Ted Kennedy's death surfaces once again the issue of how states deal with Senate vacancies. Massachusetts happens to be one of just five states
that require a special election and do not allow a governor to appoint a temporary replacement (the other four are Connecticut, Oklahoma, Oregon and Wisconsin). Of the remaining states, 35 allow the governor to fill the seat until a subsequent general election, while 10 combine a gubernatorial appointment with provisions for a special election.
Here in Tennessee the governor appoints a replacement without restrictions until the next general election. The last such occasion was in 1992 when Ned McWherter named his aide Harland Mathews to fill the Senate seat vacated by Al Gore. I say "without restrictions" because four states that allow governors to fill vacancies do so with restrictions on the party of the appointee. In Arizona the governor has to appoint a someone from the same party as the departed senator, and in Hawaii, Utah, and Wyoming the governor must choose from a list of candidates provided by the party of the prior senator.
Some Massachusetts Democrats want to make a quick change to state law to allow Governor Deval Patrick to appoint a successor to Kennedy so that the state will not have diminished representation during what some see as an important stretch of time (health care reform, the climate bill, and so forth). Democrats and liberals obviously have a self-serving interest in seeing such a change and appointment since Patrick, a Democrat, will name a Democrat to the seat.
The Boston Globe
sought to make the case
for giving Patrick this power in an editorial this morning, arguing with some hyperbole that "there is no mourning period when it comes to ensuring adequate representation for Massachusetts residents in the US Senate." But even the blue-tinted editorialists at The New York Times question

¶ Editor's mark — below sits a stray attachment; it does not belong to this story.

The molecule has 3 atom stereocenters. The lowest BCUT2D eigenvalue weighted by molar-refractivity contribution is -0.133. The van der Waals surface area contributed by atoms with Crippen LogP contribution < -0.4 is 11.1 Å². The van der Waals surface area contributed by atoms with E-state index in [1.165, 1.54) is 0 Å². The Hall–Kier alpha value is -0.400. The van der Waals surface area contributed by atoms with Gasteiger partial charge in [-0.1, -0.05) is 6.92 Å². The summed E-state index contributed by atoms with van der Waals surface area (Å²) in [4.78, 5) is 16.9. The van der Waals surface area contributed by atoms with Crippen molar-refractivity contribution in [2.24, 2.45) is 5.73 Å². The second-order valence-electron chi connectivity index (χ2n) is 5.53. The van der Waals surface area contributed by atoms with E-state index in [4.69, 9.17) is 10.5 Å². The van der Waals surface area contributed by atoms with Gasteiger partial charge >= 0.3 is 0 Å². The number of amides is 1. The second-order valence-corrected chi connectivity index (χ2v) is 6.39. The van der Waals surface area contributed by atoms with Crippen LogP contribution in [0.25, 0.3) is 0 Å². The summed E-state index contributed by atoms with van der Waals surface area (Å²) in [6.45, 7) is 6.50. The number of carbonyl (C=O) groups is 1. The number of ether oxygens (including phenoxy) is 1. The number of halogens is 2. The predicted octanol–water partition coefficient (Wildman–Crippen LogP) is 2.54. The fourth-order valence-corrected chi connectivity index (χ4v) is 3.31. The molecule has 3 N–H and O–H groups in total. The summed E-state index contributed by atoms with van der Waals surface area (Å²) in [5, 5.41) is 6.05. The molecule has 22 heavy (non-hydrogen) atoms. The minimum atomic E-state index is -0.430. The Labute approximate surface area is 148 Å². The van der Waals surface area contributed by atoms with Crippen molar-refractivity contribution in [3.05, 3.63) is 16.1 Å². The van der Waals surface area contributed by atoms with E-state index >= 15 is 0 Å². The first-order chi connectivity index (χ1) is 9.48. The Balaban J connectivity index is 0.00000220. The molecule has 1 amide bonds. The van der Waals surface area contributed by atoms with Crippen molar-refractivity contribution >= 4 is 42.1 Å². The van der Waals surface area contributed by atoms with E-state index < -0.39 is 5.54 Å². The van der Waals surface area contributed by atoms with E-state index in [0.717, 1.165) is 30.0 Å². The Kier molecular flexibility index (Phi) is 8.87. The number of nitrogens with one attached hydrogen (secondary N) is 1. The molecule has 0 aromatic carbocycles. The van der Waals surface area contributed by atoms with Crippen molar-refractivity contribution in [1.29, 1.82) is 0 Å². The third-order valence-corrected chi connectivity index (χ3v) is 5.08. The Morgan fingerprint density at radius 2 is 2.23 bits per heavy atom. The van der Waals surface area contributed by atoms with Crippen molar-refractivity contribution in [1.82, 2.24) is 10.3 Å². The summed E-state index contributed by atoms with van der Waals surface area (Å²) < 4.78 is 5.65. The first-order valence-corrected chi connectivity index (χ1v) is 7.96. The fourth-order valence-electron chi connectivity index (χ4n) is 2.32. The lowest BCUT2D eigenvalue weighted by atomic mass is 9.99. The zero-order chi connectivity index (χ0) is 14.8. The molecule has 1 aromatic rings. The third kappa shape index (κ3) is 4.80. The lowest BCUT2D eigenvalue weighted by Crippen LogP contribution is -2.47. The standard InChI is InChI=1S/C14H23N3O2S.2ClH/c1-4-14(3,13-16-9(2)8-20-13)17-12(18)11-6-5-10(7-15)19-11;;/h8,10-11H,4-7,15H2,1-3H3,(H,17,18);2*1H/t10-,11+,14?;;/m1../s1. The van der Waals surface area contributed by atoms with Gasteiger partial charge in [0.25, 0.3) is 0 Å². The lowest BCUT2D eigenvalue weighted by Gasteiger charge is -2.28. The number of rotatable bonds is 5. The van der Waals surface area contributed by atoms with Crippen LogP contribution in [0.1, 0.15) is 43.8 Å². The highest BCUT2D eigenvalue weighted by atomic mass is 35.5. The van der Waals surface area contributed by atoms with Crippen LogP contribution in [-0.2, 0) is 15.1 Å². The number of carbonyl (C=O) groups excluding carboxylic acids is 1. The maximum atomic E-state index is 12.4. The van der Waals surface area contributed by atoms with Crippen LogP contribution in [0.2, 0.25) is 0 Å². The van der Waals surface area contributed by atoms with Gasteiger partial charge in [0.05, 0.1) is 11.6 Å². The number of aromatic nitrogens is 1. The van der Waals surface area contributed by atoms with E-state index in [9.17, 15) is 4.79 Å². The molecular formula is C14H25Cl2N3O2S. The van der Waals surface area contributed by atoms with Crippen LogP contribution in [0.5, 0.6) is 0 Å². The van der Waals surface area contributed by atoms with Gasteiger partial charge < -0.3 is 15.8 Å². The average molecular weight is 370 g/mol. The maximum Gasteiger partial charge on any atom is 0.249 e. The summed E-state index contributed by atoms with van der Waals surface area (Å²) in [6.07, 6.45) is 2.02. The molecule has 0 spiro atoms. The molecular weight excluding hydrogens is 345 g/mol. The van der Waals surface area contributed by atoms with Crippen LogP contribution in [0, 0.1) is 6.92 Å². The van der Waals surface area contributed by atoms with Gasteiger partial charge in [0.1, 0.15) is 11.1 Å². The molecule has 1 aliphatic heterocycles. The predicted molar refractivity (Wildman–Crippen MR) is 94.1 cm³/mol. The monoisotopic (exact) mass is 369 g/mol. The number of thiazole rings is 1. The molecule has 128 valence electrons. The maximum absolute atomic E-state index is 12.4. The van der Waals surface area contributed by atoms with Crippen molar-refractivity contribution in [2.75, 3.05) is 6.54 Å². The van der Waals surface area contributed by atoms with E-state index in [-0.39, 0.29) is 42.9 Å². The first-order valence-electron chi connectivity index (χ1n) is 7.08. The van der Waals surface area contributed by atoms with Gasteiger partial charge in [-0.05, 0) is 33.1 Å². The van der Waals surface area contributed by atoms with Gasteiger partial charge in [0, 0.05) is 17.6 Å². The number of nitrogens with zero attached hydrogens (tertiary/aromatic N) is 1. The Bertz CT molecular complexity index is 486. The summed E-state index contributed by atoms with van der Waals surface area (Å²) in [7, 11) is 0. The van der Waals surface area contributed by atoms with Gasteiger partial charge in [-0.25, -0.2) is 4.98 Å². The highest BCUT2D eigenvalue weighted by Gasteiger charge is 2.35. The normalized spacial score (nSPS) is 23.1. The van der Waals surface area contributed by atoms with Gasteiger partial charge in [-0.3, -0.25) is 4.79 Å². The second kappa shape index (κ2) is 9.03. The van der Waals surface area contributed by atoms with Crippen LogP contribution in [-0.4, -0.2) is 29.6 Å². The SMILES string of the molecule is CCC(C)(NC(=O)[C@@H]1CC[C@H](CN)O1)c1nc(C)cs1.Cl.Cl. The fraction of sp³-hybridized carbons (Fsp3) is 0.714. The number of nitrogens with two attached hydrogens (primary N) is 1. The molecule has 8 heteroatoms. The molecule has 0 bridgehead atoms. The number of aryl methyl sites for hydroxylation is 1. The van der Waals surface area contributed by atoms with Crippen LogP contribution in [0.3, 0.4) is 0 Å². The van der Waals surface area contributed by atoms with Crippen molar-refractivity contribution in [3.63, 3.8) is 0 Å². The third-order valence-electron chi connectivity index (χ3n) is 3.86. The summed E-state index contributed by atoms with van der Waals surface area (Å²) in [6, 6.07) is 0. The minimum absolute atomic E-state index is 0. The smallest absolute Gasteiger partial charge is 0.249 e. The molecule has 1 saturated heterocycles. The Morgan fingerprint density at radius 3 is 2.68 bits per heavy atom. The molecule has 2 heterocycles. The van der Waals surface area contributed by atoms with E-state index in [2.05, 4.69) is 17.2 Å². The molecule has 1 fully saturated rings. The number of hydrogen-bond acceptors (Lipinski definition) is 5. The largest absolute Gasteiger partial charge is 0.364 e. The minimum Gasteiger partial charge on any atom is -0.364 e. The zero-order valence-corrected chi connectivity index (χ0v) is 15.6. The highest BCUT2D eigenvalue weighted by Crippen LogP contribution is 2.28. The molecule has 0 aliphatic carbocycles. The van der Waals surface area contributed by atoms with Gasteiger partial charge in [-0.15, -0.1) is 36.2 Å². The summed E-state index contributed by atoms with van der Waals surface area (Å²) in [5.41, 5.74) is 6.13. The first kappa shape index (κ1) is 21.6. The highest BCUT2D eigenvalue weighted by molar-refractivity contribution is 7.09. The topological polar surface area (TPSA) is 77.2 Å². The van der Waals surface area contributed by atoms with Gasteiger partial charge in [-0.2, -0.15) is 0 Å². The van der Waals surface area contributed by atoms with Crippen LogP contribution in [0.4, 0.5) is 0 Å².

the small-d democratic integrity of appointed senators, suggesting that the best approach is an amendment to the U.S. Constitution requiring elections to fill Senate vacancies (Wisconsin Sen. Russ Feingold has introduced just such an amendment).
rightly notes that "special elections put the power where it should be in a democracy -- with the people," but there is a valid case to be made for gubernatorial appointments along with special elections. University of Texas consitutitonal law professor Sandy Levinson offered a brief version
of that argument the other day: "Why it is 'democratic' to deprive states of any representation at all for the months required to have a special election is beyond me."
I think Levinson has it more or less right: governors should be able to fill a seat temporarily so that voters are not denied representation for an extended period of time, but under two conditions. First, it makes sense to restrict that appointment power by party as four states already do, and second, there should be a special election if the next general election is more than, say, six months away. This does still present the risk that governors will appoint cronies who then benefit from incumbency, but that risk is minimized by a special election that occurs without excessive delay.
I'm not quite ready, though, to sign on to a proposal
by House Republicans that would allow gubernatorial appointments followed by a special election within 90 days. I fear that's too soon: a special election that comes too early will inevitably and disproportionately favor the wealthiest self-funding candidates, who have enough advantages as it is. The Feingold amendment is potentially troublesome for the same reason.